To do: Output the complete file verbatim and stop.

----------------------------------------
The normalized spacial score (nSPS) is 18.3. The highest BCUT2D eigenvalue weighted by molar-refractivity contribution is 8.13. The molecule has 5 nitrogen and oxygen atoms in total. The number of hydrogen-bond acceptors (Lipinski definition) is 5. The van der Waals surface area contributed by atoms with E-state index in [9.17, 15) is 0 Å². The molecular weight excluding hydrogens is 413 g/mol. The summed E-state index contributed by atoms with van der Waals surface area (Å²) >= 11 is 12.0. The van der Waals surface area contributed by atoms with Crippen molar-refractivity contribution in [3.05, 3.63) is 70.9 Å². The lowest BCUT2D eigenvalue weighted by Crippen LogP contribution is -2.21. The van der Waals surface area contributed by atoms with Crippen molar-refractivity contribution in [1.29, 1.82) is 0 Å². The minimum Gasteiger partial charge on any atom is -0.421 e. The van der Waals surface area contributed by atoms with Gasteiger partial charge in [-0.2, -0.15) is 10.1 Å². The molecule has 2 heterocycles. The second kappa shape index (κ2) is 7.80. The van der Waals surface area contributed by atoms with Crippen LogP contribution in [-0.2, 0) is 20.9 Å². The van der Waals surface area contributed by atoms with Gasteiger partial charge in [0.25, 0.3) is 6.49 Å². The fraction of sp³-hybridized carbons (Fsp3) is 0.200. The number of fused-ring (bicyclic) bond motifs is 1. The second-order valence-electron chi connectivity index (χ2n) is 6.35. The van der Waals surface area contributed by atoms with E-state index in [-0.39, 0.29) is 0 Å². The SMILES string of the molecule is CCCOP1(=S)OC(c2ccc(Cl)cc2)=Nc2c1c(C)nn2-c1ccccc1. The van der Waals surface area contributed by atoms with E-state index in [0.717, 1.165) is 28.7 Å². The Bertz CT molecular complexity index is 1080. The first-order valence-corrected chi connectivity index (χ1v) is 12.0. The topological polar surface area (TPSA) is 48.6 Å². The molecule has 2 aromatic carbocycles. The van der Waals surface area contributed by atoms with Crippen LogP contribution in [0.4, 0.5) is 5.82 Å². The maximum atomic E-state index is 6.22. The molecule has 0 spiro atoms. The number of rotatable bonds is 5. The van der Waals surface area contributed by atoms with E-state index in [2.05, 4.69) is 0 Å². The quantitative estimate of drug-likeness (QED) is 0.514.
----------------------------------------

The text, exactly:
The normalized spacial score (nSPS) is 18.3. The highest BCUT2D eigenvalue weighted by molar-refractivity contribution is 8.13. The molecule has 5 nitrogen and oxygen atoms in total. The number of hydrogen-bond acceptors (Lipinski definition) is 5. The van der Waals surface area contributed by atoms with E-state index in [9.17, 15) is 0 Å². The molecular weight excluding hydrogens is 413 g/mol. The summed E-state index contributed by atoms with van der Waals surface area (Å²) >= 11 is 12.0. The van der Waals surface area contributed by atoms with Crippen molar-refractivity contribution in [3.05, 3.63) is 70.9 Å². The lowest BCUT2D eigenvalue weighted by Crippen LogP contribution is -2.21. The van der Waals surface area contributed by atoms with Crippen molar-refractivity contribution in [1.29, 1.82) is 0 Å². The minimum Gasteiger partial charge on any atom is -0.421 e. The van der Waals surface area contributed by atoms with Gasteiger partial charge in [-0.2, -0.15) is 10.1 Å². The molecule has 2 heterocycles. The second kappa shape index (κ2) is 7.80. The van der Waals surface area contributed by atoms with Crippen LogP contribution in [-0.2, 0) is 20.9 Å². The van der Waals surface area contributed by atoms with Gasteiger partial charge in [0.25, 0.3) is 6.49 Å². The fraction of sp³-hybridized carbons (Fsp3) is 0.200. The number of fused-ring (bicyclic) bond motifs is 1. The second-order valence-electron chi connectivity index (χ2n) is 6.35. The van der Waals surface area contributed by atoms with E-state index in [-0.39, 0.29) is 0 Å². The SMILES string of the molecule is CCCOP1(=S)OC(c2ccc(Cl)cc2)=Nc2c1c(C)nn2-c1ccccc1. The van der Waals surface area contributed by atoms with E-state index in [0.717, 1.165) is 28.7 Å². The Bertz CT molecular complexity index is 1080. The first-order valence-corrected chi connectivity index (χ1v) is 12.0. The topological polar surface area (TPSA) is 48.6 Å². The molecule has 2 aromatic carbocycles. The van der Waals surface area contributed by atoms with Crippen LogP contribution in [0.4, 0.5) is 5.82 Å². The maximum atomic E-state index is 6.22. The molecule has 0 spiro atoms. The number of rotatable bonds is 5. The van der Waals surface area contributed by atoms with E-state index in [2.05, 4.69) is 0 Å². The quantitative estimate of drug-likeness (QED) is 0.514.